On September 22, 1862, President Lincoln issued a preliminary Emancipation Proclamation, which set the date of January 1st as the date for the freedom of more than 3 million enslaved people in the United States. Earlier, in 1862, Lincoln informed his cabinet that he would issue an emancipation proclamation but that it would exempt the so-called border states, which had slaveholders but remained loyal to the Union. His cabinet persuaded him not to make the announcement until after a Union victory. Lincoln’s opportunity came following the Union win at the Battle of Antietam in September 1862. On September 22, the president announced that enslaved people in areas still in rebellion within 100 days would be made free. On January 1, 1863, Lincoln officially issued the final Emancipation Proclamation, which declared “that all persons held as slaves” within the rebel states “are, and henceforward shall be free.” The proclamation was a presidential order and not a law passed by Congress, so Lincoln then pushed for an antislavery amendment to the U.S. Constitution to ensure its permanence. Passed by Congress and ratified by the states in 1865, the 13th Amendment forever abolishes slavery as an institution in all U.S. states and territories.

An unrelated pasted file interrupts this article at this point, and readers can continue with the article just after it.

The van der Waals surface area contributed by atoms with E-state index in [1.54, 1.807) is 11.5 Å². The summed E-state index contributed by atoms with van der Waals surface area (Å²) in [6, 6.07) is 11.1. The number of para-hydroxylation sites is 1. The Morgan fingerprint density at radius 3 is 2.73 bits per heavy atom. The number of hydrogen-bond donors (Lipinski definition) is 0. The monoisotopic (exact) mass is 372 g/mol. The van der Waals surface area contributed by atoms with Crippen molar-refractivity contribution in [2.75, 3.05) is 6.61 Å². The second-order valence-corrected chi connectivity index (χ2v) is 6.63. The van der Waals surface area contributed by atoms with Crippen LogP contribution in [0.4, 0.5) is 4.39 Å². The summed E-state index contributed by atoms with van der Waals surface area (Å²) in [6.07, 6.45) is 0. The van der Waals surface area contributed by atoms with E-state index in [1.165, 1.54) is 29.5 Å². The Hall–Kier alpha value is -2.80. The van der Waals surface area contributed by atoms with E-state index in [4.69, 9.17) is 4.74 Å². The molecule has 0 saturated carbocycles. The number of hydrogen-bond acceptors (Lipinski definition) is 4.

Also on this day in 1969 - Willie Mays hit his 600th career home run.